– Neel Mehta
    Commented Mar 18, 2012 at 6:41
  • \$\begingroup\$ @NeelMehta, Yes, cascading multiple filters can help, which is actually what Photon said in the first paragraph although it was written in lingo. He said you are going to need something Like a 71-pole filter. This can be roughly translated to 71 basic lowpass filters. A single filter can have many more poles then one, but an RC filter is a one pole filter. The point being though, think of how many filters that is and the complexity required. This is one of the reasons digital filtering is so popular when it can be used, it is very easy to have 71 datapoints in most cases. \$\endgroup\$
    – Kortuk
    Commented Mar 18, 2012 at 17:25
  • \$\begingroup\$ @thePhoton, For microstrip filters I would say this would be messy at best. At 1Ghz any Low pass filter I have designed has been too clunky to beat a lumped component filter. Not to say I do not think your advice is good, You probably know this, but wanted to mention it for the general crowds. \$\endgroup\$
    – Kortuk
    Commented Mar 18, 2012 at 17:27
  • \$\begingroup\$ @NeelMehta, Yes, cascading can improve the filter response. But 1. If you don't buffer between the stages then the cascaded stages start to interact with each other due to not maintaining 50 Ohm (or whatever) input impedance in the rejection band. 2. Multiple Chebychev (for example) stages can achieve greater loss in the rejection band, but at the cost of increased ripple in the pass band, which eventually will make you miss your ripple spec. As I did mention, of course you might use multiple 1 and 2-pole cascaded filters that work together to form some desired multi-pole filter. \$\endgroup\$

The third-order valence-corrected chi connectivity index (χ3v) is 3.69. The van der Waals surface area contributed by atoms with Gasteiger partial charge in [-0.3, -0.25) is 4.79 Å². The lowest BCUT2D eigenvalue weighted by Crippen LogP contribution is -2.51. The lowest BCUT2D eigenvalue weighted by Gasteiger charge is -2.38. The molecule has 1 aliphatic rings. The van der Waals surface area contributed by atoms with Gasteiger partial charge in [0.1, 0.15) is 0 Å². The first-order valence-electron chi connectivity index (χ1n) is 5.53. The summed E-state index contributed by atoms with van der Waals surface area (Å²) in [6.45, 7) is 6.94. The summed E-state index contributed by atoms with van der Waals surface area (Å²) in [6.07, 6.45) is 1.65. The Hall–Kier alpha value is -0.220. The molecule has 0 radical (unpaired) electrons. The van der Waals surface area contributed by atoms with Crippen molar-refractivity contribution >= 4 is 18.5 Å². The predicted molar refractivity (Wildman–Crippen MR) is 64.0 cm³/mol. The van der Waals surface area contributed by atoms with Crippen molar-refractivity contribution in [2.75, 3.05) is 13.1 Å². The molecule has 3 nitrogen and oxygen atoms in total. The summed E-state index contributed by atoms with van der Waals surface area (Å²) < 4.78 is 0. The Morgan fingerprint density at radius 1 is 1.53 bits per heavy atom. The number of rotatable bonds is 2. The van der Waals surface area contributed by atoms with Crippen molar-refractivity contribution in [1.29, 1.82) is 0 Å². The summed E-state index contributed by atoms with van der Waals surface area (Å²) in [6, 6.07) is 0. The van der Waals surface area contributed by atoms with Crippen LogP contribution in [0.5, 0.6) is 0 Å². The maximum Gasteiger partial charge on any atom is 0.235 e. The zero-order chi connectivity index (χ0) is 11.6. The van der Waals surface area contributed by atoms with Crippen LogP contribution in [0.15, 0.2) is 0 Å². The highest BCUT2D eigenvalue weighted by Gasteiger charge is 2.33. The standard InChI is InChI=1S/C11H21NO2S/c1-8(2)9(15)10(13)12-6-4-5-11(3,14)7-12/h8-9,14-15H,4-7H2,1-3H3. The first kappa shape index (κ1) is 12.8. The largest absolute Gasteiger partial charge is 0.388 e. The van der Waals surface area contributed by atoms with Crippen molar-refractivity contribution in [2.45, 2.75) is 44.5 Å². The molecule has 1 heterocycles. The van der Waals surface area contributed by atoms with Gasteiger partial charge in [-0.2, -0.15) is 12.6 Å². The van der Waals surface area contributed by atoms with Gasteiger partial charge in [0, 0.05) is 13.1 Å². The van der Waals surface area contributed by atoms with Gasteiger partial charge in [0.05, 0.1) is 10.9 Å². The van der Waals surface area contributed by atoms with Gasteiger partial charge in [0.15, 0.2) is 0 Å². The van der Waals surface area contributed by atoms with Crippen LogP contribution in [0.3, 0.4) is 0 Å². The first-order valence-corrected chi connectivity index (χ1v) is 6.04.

– The Photon
    Commented Mar 19, 2012 at 2:06
  • \$\begingroup\$ @NeelMehta, Adding amplifiers will help (you notice I keep mentioning the need for buffering between cascaded stages), but also remember that an amplifier will not have perfectly constant gain, and the ripple of the buffer will eat in to your allowed ripple for the overall filter design. \$\endgroup\$
    – The Photon
    Commented Mar 19, 2012 at 2:25

Would a coaxial low pass filter work for you? You might want to checkout Procom for example. Also take a look at the answers to the question 100W Low Pass Filter for drawings and additional information.